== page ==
I have been pondering the difference between rich and poor often this month. It stems from a realization of my own wealth. I grew up quite poor most of my years, and developed quite a disdain for “the wealthy.” So this epiphany from Sunday school that I am, in fact, Richly blessed is seriously disconcerting to me.
We’ve all heard it before, we are richly blessed by our loving Father in Heaven. But what does that truly mean to us. Well to me, until last week’s lesson, it meant blessed with intangibles; strength, determination, hope, etc. But today, I see it differently. I live in a weather-resistant home, with a car, a cellphone, and a computer with internet; my family eats 3 meals a day, or more! We have, what they jokingly call, #firstworldproblems.
Lightbulb! Hey kids, guess what?! I’m richer than 90% of the Earth’s current inhabitants! Not to mention those who have gone before. And, I’m willing to bet that since you have the tools and knowledge to read this, so are you!
Did you let that sink in? You are Rich, too.
So how am I coping with this astounding revelation of God’s Love? To be honest, not well. I’m usually wavering around awed humility, but this morning I realized I was angry about it.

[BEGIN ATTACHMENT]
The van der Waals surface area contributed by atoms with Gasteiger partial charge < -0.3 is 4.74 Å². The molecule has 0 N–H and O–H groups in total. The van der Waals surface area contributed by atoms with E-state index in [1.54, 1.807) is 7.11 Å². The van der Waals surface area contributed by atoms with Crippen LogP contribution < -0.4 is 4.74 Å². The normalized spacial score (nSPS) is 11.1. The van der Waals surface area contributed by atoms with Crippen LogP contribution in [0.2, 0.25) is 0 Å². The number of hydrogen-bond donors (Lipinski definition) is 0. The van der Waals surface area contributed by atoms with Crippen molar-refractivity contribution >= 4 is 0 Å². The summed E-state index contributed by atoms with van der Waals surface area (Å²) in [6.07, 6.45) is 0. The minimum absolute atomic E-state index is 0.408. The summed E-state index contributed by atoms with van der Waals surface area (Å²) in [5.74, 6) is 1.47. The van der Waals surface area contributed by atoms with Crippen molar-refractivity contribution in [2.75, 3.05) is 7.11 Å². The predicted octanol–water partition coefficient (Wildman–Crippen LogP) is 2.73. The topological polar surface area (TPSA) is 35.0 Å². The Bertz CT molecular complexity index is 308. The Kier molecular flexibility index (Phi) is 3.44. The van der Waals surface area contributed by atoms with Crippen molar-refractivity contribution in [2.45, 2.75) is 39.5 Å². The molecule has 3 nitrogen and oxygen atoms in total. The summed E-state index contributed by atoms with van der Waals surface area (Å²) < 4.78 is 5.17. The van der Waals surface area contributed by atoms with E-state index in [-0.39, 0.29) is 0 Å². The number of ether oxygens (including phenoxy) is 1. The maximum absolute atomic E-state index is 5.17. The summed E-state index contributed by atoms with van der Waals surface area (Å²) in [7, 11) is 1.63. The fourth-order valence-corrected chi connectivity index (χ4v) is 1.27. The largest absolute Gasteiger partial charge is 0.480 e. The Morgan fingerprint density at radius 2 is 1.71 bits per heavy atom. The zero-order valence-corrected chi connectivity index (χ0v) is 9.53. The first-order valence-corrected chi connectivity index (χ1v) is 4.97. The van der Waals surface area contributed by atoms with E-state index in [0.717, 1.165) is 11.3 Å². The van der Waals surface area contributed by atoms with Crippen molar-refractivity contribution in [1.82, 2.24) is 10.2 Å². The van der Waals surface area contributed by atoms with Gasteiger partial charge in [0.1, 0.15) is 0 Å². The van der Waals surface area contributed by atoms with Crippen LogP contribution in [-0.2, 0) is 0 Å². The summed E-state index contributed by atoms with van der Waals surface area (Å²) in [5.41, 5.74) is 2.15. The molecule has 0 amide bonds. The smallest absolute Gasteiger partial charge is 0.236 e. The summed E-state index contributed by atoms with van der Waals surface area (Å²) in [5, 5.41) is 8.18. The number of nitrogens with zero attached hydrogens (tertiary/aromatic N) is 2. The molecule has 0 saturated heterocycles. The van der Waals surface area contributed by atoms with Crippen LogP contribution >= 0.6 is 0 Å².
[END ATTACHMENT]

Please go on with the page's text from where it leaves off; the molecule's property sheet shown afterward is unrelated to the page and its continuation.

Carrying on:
I actually wanted to be poor again. This scripture didn’t help: James 1:9-10 “Let the brother of low degree (poor) rejoice in that he is exalted; but the rich, in that he is made low…” So this has been going ’round in my head. “I don’t want to be rich, I don’t want to be made low. I am low, I’m struggling to pay the bills just like everyone else.”
But here’s the thing, we are struggling to pay the bills for our luxuries. We are not fighting for our very survival.
—Disclaimer: I’m about to get painfully graphic here.—
We are not watching our infants starve to death before us. We are not forced to sell our daughters into sex slavery to pay the bribe money to keep farming land we have held for generations. We are not buying moldy bread with the coins we receive by shoveling people’s fecal matter out of the street. We are not trying to shield our children from the destruction of our roof because a bomb just took half of it away. We are not being sent walking thousands of miles from camp to camp trying to find one that has an extra spot of mud to lie down in. We are not searching desperately for loved ones whom we lost while fleeing from war and tryanny. We are not living in the same puddle of mud for 5 years watching our children die of dysentery. We are not forced to smile for some old man while he tears apart the once innocent fabric of our insides.
You and I are Rich. And we need to come to terms with it, and decide what, in His name, we are going to do about it.